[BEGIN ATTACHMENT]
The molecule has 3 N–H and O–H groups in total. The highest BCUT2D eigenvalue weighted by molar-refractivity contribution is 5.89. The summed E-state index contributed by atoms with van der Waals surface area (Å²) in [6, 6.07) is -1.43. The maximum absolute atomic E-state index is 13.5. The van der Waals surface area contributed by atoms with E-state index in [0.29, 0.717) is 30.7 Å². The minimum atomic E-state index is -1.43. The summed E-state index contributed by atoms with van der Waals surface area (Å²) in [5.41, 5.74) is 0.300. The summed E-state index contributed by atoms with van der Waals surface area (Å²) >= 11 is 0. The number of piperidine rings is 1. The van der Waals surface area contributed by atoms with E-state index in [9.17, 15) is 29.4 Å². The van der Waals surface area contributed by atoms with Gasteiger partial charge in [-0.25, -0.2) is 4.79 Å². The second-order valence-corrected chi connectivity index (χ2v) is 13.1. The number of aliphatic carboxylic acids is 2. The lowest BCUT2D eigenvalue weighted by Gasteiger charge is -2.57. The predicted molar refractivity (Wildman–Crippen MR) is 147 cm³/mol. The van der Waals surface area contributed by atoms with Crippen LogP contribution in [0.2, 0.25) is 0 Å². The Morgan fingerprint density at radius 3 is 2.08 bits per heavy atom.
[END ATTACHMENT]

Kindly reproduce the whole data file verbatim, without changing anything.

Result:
The molecule has 3 N–H and O–H groups in total. The highest BCUT2D eigenvalue weighted by molar-refractivity contribution is 5.89. The summed E-state index contributed by atoms with van der Waals surface area (Å²) in [6, 6.07) is -1.43. The maximum absolute atomic E-state index is 13.5. The van der Waals surface area contributed by atoms with E-state index in [0.29, 0.717) is 30.7 Å². The minimum atomic E-state index is -1.43. The summed E-state index contributed by atoms with van der Waals surface area (Å²) in [5.41, 5.74) is 0.300. The summed E-state index contributed by atoms with van der Waals surface area (Å²) >= 11 is 0. The number of piperidine rings is 1. The van der Waals surface area contributed by atoms with E-state index in [9.17, 15) is 29.4 Å². The van der Waals surface area contributed by atoms with Gasteiger partial charge in [-0.25, -0.2) is 4.79 Å². The second-order valence-corrected chi connectivity index (χ2v) is 13.1. The number of aliphatic carboxylic acids is 2. The lowest BCUT2D eigenvalue weighted by Gasteiger charge is -2.57. The predicted molar refractivity (Wildman–Crippen MR) is 147 cm³/mol. The van der Waals surface area contributed by atoms with Crippen LogP contribution in [0.2, 0.25) is 0 Å². The Morgan fingerprint density at radius 3 is 2.08 bits per heavy atom.